The Socialist tipped to become France's next president took aim at the wealthy Tuesday with plans to slap a 75 percent tax rate on top earners.
Francois Hollande said it was simply a case of "patriotism to accept to pay extra tax to get the country back on its feet again" and reverse the policies of President Nicolas Sarkozy that he said favoured the rich.
"It is sending out a signal, a message of social cohesion," he said during a tour of France's annual agricultural fair in Paris.
Taxing the rich has become a hot issue in an election campaign marked by worry over the economic crisis and rising unemployment, which now stands at nearly three million.
Hollande, who opinion polls consistently put ahead of Sarkozy in the race to win the presidential elections in April and May, unveiled the 75 percent tax rate plan late Monday on a television show.
"I have seen the considerable progression of the pay of the CAC 40 (benchmark French stock market index) bosses. Two million euros (a year) on average. How can we accept that?" he asked.
Hollande said he would slap the tax rate on all French people who earned more than a million euros ($1.3 million) a year. He had earlier said he wanted to impose a rate of 45 percent on incomes above 150,000 euros a year.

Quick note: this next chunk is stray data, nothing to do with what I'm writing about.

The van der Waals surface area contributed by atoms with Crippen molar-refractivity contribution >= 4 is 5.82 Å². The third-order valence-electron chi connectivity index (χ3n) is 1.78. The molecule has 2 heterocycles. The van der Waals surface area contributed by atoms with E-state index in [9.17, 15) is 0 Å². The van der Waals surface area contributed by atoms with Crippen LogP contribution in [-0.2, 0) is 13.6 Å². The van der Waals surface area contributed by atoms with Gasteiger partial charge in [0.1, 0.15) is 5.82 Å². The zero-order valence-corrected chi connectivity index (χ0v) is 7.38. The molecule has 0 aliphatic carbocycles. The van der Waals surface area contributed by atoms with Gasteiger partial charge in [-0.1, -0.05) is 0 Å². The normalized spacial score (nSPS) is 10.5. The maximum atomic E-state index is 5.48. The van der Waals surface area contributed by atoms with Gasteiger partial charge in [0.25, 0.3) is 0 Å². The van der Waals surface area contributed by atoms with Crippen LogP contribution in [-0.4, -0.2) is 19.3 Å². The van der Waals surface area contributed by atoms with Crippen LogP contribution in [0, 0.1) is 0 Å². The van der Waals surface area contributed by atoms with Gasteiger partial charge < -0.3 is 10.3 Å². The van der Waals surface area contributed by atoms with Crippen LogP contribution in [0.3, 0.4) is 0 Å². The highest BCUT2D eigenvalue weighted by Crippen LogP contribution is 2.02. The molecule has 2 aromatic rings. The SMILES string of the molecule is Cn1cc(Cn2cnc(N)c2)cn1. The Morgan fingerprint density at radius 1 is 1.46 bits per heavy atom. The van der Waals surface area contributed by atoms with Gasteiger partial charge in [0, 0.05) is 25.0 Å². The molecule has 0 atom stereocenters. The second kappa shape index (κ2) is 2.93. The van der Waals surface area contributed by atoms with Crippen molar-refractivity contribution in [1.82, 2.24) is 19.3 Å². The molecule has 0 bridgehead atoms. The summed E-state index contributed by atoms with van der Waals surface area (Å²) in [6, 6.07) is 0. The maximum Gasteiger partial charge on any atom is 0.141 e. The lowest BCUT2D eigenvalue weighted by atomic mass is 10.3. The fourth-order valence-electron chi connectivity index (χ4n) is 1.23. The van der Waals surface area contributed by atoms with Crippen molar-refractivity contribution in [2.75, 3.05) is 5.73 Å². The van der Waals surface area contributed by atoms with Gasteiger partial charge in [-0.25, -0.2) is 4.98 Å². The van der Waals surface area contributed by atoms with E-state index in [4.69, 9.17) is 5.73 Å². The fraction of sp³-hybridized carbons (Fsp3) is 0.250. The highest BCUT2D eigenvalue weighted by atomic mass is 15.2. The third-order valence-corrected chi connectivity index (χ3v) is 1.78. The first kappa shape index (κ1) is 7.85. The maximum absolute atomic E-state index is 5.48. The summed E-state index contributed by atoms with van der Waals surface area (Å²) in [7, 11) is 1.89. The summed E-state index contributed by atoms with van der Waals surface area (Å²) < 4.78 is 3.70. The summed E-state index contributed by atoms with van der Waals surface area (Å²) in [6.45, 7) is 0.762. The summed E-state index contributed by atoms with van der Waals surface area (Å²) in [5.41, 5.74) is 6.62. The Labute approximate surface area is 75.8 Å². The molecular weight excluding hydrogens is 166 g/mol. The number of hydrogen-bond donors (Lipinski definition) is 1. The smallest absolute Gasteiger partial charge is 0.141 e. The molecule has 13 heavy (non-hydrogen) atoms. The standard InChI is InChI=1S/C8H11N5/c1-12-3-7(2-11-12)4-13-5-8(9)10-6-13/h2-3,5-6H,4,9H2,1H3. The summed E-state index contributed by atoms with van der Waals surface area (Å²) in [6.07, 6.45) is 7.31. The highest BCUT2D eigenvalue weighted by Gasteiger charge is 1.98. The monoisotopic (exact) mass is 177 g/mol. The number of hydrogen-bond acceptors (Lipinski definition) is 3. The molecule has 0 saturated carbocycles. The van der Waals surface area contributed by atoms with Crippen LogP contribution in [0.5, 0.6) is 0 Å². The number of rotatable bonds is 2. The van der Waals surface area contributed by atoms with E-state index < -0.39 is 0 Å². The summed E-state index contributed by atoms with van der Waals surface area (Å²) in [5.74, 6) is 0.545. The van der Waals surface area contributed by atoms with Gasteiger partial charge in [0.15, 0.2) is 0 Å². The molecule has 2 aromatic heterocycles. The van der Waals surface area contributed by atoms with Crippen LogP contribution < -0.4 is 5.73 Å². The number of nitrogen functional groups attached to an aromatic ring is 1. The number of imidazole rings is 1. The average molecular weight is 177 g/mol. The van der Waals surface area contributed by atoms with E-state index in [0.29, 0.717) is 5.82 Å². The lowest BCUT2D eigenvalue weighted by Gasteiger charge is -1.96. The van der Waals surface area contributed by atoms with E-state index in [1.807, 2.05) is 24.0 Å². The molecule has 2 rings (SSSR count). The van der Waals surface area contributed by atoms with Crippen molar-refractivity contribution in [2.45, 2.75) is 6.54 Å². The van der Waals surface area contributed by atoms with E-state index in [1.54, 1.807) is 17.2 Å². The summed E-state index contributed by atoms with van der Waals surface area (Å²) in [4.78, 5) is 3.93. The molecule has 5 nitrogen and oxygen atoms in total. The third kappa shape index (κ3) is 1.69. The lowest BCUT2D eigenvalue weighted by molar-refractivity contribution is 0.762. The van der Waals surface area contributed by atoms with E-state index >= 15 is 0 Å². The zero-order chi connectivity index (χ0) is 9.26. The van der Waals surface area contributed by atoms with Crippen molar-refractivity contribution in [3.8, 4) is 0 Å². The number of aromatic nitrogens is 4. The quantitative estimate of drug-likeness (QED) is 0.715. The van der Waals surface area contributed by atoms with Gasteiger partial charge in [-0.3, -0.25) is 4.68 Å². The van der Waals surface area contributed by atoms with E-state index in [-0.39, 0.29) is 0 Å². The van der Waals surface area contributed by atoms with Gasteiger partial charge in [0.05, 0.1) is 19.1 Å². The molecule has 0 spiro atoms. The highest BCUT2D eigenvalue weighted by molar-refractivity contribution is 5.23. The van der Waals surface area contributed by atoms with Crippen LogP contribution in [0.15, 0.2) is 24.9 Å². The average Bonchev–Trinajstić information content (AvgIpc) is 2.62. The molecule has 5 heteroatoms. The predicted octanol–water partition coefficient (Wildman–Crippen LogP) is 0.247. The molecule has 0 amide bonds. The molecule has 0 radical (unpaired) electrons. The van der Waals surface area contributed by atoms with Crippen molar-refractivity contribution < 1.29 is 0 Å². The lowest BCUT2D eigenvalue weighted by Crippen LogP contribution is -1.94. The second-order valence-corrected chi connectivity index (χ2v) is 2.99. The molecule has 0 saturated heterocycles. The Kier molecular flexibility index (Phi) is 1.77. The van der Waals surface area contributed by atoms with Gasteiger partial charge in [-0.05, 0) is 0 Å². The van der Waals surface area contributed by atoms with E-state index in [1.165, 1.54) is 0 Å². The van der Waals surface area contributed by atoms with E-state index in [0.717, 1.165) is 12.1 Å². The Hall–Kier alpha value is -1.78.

He had said in his first campaign rally late last month that the "enemy" was "the world of finance".
The new plan sparked fierce criticism and some ridicule from Sarkozy's UMP party and from other presidential candidates who are all vying to show that they have the magic formula to pull France out of economic crisis.
Hollande "invents a new tax every week without ever proposing the smallest saving", said Budget Minister Valerie Pecresse, while Foreign Minister Alain Juppe denounced the plan as "fiscal confiscation".
"And why not a 100 percent rate?" was the sarcastic reaction from Marine Le Pen, the leader of the far-right National Front who polls put in third position in the presidential race.
When Sarkozy came to power in 2007, he introduced a "tax shield" that capped tax at 50 percent of all income. The move was slammed by the opposition as a gift to the rich.
Sarkozy also cut inheritance and other taxes on the rich early in his mandate.
Sarkozy has been campaigning with a call for the French people to stand with him against a defeatist elite and to defend the traditional values of a strong France.
The latest opinion poll, published Tuesday by IFOP, said he had narrowed Hollande's lead. It said the Socialist would take 28.5 percent of the vote in the first round, while the president stood at 27 percent.
The second round would however see Hollande romping home with 56.5 percent against Sarkozy's 43.5 percent.
Le Pen was in third position in the first round with 17 percent, the poll said.
France will vote in the first round of the presidential election on April 22, followed by a second-round run-off on May 6.